A DIY Quest for a 200-Class Whitetail
July 27, 2016
On a cold day in December 2014, I had the pleasure of viewing an incredibly special whitetail deer. I couldn't believe my eyes as I gazed through my spotting scope at what looked to be an absolute giant whitetail buck feeding out in an alfalfa field.
The deer had an immense frame — way over 200 inches in my estimation. I had the pleasure of seeing the huge buck one other time, and the landowners later let me hold the buck's massive sheds, an opportunity for which I'll forever be thankful.
My search for that buck started in early June 2015. I had done some shed hunting on several properties where I had permission to hunt, and one spot I wandered into really caught my eye. I had hiked off of a sparsely timbered ridge, down into a flat that funneled into some thick willows.
It was a great funnel moving the deer down the ridge from a feeding ground into a tangle of brushy growth. I put up a trail camera in that spot with hopes of catching some movement. The area was littered with last year's scrapes and rubs, boosting my confidence of a good buck frequenting the tangle of willow, alder, and poplars.
It was a bit farther than I had thought the buck would travel, but I still believed it would be an outstanding spot to ambush a big whitetail. I checked the camera a couple weeks later, only to find that the batteries had died shortly after I had placed it there. Rookie mistake.
My search for the big guy continued throughout June, with the odd evening and morning road trip spent at likely feeding areas and other spots. I was really hoping to get some video or photos of him, but by mid-June I still hadn't laid eyes on the monster deer, and I wasn't even sure if he was still alive.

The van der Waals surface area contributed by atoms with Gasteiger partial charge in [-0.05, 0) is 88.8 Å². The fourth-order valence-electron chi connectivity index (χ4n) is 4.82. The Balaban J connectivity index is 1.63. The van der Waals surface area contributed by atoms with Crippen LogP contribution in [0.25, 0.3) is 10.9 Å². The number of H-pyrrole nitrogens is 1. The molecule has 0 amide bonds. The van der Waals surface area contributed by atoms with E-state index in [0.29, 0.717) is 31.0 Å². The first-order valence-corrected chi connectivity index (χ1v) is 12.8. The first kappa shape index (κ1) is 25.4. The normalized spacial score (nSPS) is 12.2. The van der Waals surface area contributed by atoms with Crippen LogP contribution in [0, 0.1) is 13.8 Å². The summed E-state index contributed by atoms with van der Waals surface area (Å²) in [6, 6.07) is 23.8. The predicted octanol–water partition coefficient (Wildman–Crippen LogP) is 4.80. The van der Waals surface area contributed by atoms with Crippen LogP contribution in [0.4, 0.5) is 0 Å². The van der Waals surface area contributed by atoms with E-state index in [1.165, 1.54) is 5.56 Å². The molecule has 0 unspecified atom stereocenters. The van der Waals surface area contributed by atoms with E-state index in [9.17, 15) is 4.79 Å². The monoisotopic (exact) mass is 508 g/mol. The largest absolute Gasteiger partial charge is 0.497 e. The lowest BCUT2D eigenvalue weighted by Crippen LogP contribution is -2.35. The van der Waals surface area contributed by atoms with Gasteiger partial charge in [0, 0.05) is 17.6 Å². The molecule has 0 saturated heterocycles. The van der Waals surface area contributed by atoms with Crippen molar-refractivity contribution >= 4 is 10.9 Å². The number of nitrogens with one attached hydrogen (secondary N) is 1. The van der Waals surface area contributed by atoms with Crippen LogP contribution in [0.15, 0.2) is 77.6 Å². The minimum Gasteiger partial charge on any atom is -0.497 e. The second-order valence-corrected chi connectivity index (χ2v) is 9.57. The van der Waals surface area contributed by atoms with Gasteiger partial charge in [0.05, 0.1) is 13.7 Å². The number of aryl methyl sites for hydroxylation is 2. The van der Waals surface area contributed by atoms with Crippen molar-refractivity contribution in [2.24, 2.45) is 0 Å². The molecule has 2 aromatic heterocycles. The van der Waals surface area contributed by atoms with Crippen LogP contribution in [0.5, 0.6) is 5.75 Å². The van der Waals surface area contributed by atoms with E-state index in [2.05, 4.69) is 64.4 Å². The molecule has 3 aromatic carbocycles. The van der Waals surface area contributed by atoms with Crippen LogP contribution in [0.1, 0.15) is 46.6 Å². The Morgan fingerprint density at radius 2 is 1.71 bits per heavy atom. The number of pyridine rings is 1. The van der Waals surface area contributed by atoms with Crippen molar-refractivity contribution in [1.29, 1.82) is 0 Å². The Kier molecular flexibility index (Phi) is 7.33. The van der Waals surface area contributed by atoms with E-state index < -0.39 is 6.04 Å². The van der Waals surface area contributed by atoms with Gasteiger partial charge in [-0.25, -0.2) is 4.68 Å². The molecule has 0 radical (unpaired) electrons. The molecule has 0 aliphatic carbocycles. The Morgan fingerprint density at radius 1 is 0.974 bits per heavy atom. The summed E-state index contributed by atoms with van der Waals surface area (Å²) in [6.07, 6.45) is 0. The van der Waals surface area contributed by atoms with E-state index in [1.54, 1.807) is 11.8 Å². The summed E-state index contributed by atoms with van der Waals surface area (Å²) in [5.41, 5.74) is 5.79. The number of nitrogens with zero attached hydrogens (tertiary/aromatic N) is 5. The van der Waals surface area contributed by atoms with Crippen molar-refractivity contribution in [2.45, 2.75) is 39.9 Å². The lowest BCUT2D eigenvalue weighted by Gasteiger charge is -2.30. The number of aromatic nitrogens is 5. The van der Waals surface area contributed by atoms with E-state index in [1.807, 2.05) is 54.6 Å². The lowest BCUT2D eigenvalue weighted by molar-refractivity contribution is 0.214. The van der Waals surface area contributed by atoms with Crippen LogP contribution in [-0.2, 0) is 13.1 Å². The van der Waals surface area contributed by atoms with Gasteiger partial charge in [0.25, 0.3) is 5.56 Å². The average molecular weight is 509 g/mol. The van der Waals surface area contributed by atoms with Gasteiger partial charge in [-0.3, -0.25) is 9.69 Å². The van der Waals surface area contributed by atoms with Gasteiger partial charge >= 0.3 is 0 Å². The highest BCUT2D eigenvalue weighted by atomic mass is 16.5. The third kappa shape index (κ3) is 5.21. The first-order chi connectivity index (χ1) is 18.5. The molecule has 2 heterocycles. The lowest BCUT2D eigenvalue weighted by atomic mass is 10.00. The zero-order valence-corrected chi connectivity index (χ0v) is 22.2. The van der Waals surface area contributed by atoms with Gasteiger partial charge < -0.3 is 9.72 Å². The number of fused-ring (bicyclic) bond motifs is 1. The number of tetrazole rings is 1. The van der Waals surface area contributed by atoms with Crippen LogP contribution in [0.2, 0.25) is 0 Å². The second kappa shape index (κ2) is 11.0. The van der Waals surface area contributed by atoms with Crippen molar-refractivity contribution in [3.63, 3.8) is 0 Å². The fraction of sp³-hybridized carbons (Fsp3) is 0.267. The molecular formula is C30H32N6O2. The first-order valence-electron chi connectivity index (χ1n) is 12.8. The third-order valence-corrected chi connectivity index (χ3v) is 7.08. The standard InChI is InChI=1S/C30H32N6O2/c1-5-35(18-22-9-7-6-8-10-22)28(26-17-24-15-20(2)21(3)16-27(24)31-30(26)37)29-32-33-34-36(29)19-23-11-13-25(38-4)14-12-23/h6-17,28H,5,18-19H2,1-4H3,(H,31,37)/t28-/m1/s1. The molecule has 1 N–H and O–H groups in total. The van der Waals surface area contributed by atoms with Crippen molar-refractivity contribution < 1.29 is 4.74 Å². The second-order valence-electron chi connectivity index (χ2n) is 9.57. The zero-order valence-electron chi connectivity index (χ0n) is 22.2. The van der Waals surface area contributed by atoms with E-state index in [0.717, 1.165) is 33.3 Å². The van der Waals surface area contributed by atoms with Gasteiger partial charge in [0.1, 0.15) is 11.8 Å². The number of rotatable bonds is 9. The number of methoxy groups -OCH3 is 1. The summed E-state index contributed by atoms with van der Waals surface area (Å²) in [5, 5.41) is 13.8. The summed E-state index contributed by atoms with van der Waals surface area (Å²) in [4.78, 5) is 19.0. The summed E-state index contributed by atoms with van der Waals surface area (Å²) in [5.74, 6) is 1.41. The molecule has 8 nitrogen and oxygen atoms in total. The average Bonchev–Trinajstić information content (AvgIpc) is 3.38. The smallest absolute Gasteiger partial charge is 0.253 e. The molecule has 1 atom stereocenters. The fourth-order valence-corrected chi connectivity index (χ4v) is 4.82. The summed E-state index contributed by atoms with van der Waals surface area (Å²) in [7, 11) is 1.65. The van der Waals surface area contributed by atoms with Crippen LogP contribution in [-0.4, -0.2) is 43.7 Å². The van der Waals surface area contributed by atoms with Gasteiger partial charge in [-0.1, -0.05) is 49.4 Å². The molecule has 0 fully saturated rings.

On June 20, after a couple weeks of neglect, I checked the camera I'd placed along that funnel I found earlier in the year. The second photo on the card was an early morning flash of antler passing in front of my camera. My heart skipped a beat. I frantically shuffled through the rest of the photos. Just one night prior, there he stood in all his awesome glory, moving up from the deep tangle of timber. I zoomed in and couldn't believe what I was looking at.
His frame was incredible. The buck had gone almost completely typical, packing on a ton of mass and length. He appeared to be a mainframe four-point with an extra nontypical point off the back of his right G-2. Along with some trash points, it was obvious that I was looking at a world-class whitetail.